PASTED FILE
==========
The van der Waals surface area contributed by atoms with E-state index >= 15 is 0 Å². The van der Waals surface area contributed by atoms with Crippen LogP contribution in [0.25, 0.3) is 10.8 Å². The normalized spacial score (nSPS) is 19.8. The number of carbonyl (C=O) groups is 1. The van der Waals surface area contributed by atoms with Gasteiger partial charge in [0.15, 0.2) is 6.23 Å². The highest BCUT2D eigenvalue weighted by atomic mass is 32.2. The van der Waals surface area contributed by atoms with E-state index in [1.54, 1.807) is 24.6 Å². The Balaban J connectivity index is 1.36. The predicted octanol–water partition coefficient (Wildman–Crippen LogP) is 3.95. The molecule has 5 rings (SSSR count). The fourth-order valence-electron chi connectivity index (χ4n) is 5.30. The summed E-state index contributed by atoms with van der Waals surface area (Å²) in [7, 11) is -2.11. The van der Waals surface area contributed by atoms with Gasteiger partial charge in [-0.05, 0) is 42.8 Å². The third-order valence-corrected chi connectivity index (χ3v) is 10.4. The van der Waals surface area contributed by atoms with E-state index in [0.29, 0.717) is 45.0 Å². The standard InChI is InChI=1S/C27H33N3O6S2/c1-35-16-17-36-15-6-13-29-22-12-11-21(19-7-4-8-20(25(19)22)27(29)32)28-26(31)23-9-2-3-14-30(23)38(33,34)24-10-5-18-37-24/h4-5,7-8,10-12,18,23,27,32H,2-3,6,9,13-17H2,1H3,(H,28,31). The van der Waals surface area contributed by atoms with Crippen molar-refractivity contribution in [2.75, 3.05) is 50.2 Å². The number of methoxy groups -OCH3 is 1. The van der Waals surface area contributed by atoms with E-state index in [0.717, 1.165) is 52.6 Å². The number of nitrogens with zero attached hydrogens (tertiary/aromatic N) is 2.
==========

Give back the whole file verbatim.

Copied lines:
The van der Waals surface area contributed by atoms with E-state index >= 15 is 0 Å². The van der Waals surface area contributed by atoms with Crippen LogP contribution in [0.25, 0.3) is 10.8 Å². The normalized spacial score (nSPS) is 19.8. The number of carbonyl (C=O) groups is 1. The van der Waals surface area contributed by atoms with Gasteiger partial charge in [0.15, 0.2) is 6.23 Å². The highest BCUT2D eigenvalue weighted by atomic mass is 32.2. The van der Waals surface area contributed by atoms with E-state index in [1.54, 1.807) is 24.6 Å². The Balaban J connectivity index is 1.36. The predicted octanol–water partition coefficient (Wildman–Crippen LogP) is 3.95. The molecule has 5 rings (SSSR count). The fourth-order valence-electron chi connectivity index (χ4n) is 5.30. The summed E-state index contributed by atoms with van der Waals surface area (Å²) in [7, 11) is -2.11. The van der Waals surface area contributed by atoms with Gasteiger partial charge in [-0.05, 0) is 42.8 Å². The third-order valence-corrected chi connectivity index (χ3v) is 10.4. The van der Waals surface area contributed by atoms with E-state index in [0.29, 0.717) is 45.0 Å². The standard InChI is InChI=1S/C27H33N3O6S2/c1-35-16-17-36-15-6-13-29-22-12-11-21(19-7-4-8-20(25(19)22)27(29)32)28-26(31)23-9-2-3-14-30(23)38(33,34)24-10-5-18-37-24/h4-5,7-8,10-12,18,23,27,32H,2-3,6,9,13-17H2,1H3,(H,28,31). The van der Waals surface area contributed by atoms with Crippen molar-refractivity contribution in [2.75, 3.05) is 50.2 Å². The number of methoxy groups -OCH3 is 1. The van der Waals surface area contributed by atoms with E-state index in [0.717, 1.165) is 52.6 Å². The number of nitrogens with zero attached hydrogens (tertiary/aromatic N) is 2.